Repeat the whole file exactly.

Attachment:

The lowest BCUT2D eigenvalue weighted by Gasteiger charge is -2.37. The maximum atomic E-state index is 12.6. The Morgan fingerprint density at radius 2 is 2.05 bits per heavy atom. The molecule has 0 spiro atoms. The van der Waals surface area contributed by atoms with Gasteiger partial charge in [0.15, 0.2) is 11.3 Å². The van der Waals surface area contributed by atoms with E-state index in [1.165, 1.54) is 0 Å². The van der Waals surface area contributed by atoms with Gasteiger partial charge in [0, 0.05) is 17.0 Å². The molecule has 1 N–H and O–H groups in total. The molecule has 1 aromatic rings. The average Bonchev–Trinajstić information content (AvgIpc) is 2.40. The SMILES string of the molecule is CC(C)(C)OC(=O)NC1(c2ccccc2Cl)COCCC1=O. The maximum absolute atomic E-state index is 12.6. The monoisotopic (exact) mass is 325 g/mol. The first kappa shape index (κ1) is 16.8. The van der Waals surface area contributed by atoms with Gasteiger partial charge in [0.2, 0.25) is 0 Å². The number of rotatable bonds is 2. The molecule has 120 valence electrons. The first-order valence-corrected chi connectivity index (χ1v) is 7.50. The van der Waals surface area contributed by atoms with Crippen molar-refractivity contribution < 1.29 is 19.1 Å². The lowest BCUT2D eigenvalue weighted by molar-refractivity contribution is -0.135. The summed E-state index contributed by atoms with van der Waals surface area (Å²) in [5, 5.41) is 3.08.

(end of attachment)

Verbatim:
The lowest BCUT2D eigenvalue weighted by Gasteiger charge is -2.37. The maximum atomic E-state index is 12.6. The Morgan fingerprint density at radius 2 is 2.05 bits per heavy atom. The molecule has 0 spiro atoms. The van der Waals surface area contributed by atoms with Gasteiger partial charge in [0.15, 0.2) is 11.3 Å². The van der Waals surface area contributed by atoms with E-state index in [1.165, 1.54) is 0 Å². The van der Waals surface area contributed by atoms with Gasteiger partial charge in [0, 0.05) is 17.0 Å². The molecule has 1 N–H and O–H groups in total. The molecule has 1 aromatic rings. The average Bonchev–Trinajstić information content (AvgIpc) is 2.40. The SMILES string of the molecule is CC(C)(C)OC(=O)NC1(c2ccccc2Cl)COCCC1=O. The maximum absolute atomic E-state index is 12.6. The monoisotopic (exact) mass is 325 g/mol. The first kappa shape index (κ1) is 16.8. The van der Waals surface area contributed by atoms with Gasteiger partial charge in [0.2, 0.25) is 0 Å². The number of rotatable bonds is 2. The molecule has 120 valence electrons. The first-order valence-corrected chi connectivity index (χ1v) is 7.50. The van der Waals surface area contributed by atoms with Crippen molar-refractivity contribution < 1.29 is 19.1 Å². The lowest BCUT2D eigenvalue weighted by molar-refractivity contribution is -0.135. The summed E-state index contributed by atoms with van der Waals surface area (Å²) in [5, 5.41) is 3.08.